“During the second trimester, you may notice your nipples and areolae (the circles of skin surrounding them) becoming larger and darker,” says breastfeeding research associate at Medela Dr Danielle Prime. “Another way the areola changes is that the little bumps or pimples on it become more noticeable. These wonderfully named ‘Montgomery’s tubercles’ produce a moisturising oil that helps protect against soreness and infection once you start breastfeeding. In fact, scientists believe the smell of this oil is similar to amniotic fluid and may help guide your newborn to your nipples after she’s born.”2
Don’t strip these natural oils from your nipples by using harsh soap or rubbing them dry with a towel. Just use warm water and pat them dry. And if anyone suggests ‘toughening’ your nipples for breastfeeding by pinching or rubbing, ignore them!
If you have flat or inverted nipples, and you’re beyond week 32 of a healthy pregnancy, you could wear nipple formers inside your bra. These can help to gently draw out your nipples, making it easier for your newborn to latch on. Ask a healthcare professional or read our article about inverted or flat nipples for more advice.
If you experience a sudden increase in breast size during pregnancy, your breasts may feel itchy and you might develop stretch marks. A gentle moisturiser can help soothe the itch. However, stretch marks are normally a matter of genetics and skin type; if you’re predisposed to them, there’s not much you can do to prevent them – but the good news is they will fade and become much less noticeable over time.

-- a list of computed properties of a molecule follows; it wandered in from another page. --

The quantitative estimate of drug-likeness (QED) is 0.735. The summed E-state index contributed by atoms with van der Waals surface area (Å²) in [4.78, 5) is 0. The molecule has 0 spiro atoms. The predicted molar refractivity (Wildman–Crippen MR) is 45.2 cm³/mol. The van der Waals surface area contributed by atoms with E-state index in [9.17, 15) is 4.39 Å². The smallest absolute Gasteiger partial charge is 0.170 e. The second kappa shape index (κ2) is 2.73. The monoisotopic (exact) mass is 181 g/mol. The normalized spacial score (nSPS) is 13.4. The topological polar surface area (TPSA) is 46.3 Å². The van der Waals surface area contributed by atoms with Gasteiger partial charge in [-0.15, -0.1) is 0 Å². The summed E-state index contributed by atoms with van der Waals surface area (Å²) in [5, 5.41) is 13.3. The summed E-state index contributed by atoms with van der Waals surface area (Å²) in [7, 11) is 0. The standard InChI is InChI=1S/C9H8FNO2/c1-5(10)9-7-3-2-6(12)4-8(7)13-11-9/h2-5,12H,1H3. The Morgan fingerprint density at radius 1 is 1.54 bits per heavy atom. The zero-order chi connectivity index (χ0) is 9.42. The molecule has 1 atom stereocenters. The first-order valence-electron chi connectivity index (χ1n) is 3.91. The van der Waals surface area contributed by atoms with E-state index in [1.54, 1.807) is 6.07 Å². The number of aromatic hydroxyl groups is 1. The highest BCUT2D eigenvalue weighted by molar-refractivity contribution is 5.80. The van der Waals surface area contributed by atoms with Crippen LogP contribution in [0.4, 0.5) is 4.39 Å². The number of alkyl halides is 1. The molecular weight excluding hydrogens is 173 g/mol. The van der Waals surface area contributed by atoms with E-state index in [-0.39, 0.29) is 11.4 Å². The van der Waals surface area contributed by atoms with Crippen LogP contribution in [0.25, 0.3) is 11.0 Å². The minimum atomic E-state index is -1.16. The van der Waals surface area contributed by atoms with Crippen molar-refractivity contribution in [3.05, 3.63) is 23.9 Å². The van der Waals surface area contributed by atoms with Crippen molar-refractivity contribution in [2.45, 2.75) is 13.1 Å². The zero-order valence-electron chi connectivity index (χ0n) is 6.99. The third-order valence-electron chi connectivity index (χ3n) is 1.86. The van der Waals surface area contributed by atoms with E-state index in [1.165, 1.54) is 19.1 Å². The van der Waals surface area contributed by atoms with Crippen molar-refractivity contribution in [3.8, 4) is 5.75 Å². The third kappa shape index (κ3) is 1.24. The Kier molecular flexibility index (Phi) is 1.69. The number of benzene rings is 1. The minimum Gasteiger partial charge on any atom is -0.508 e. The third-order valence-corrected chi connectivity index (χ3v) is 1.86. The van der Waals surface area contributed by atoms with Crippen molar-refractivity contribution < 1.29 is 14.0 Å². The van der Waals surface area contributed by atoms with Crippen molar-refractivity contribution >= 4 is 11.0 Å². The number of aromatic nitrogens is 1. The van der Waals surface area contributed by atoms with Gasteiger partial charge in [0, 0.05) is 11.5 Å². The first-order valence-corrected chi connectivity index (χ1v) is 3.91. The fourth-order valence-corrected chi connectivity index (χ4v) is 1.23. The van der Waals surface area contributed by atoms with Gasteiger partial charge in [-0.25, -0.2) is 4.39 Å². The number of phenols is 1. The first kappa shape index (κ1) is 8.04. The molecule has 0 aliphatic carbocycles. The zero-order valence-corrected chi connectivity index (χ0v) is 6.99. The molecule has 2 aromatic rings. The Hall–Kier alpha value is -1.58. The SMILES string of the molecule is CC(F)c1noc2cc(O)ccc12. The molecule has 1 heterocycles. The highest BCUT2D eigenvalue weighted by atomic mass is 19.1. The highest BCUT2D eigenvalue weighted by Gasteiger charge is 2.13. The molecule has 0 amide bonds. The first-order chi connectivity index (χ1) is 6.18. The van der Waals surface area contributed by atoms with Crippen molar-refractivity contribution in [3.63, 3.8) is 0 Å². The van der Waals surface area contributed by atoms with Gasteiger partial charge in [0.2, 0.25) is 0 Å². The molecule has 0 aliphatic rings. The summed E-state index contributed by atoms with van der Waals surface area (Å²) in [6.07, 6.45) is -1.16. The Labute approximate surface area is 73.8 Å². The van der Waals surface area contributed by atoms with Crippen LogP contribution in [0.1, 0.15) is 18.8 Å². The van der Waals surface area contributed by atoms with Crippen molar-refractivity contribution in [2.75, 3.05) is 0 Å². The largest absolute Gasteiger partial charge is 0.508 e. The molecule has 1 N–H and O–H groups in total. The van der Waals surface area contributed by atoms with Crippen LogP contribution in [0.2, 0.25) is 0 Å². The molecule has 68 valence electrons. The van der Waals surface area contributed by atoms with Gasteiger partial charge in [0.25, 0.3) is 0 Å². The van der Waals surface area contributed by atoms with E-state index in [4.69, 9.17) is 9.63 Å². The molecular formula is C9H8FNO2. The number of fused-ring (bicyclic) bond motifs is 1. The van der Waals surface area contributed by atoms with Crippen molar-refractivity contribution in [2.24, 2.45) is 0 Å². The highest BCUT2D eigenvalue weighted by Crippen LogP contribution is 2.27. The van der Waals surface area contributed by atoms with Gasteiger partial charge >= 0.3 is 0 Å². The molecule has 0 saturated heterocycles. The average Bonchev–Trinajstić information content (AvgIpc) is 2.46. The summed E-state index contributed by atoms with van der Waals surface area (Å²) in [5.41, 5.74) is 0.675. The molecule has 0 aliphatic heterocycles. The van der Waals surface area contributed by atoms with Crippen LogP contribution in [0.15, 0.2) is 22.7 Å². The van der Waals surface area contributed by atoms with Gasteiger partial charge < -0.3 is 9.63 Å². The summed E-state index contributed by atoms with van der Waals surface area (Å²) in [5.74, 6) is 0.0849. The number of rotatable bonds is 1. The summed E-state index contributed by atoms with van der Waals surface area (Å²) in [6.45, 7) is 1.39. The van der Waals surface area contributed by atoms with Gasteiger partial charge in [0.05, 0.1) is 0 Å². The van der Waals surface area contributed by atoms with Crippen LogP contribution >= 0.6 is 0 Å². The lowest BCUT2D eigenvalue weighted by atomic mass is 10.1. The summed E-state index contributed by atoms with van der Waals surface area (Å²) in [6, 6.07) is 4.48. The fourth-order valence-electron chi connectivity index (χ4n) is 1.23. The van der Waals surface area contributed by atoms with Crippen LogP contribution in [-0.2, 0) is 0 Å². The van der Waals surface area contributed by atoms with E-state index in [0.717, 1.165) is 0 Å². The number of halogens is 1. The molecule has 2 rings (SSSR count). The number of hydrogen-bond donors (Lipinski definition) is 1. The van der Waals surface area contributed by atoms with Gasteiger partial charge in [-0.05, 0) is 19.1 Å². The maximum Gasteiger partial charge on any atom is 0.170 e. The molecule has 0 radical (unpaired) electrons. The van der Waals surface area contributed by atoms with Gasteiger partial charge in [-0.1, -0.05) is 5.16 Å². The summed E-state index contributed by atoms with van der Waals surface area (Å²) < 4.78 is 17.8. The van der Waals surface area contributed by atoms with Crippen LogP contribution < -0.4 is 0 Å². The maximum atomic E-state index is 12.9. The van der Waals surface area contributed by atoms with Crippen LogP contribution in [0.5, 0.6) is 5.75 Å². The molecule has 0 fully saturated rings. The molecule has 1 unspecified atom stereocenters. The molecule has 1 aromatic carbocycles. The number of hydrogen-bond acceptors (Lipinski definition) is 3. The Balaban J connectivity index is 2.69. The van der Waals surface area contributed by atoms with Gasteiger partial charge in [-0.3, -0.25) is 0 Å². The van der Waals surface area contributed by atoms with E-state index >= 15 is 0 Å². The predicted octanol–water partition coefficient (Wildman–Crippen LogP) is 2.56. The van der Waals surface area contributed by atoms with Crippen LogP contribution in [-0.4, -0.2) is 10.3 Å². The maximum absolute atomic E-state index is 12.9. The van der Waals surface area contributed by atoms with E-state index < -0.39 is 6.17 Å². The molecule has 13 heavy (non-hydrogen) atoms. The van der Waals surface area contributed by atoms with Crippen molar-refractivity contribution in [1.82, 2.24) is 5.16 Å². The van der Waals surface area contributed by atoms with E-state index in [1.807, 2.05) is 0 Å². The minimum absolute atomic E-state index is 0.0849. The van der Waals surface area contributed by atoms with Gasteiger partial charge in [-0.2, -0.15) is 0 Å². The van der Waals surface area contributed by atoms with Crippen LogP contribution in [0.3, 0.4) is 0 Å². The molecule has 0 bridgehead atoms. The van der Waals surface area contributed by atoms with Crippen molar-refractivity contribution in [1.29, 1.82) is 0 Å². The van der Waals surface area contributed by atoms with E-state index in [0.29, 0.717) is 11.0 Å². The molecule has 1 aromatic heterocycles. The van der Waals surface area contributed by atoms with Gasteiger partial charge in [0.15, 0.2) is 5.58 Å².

Your breasts may start to feel heavy or sore again during the last trimester. Wearing a sleep bra in bed might make you more comfortable, and it’s a good idea to wear a supportive sports bra when you exercise to avoid breast pain and ligament damage.
Remember to get a couple of breastfeeding bras the month before your baby is due. If possible, buy from a shop that has a fitter experienced in nursing bras, or consult an online fitting guide. Every woman is different, but your breasts are likely to be around one to two bra cup sizes bigger than before pregnancy. Your band size will probably increase too, as your ribcage expands to make room for your baby. Your fitter should recommend a size that allows room for your milk to come in once your baby is born too. A style with clips that you can undo one-handed can make positioning your baby easier.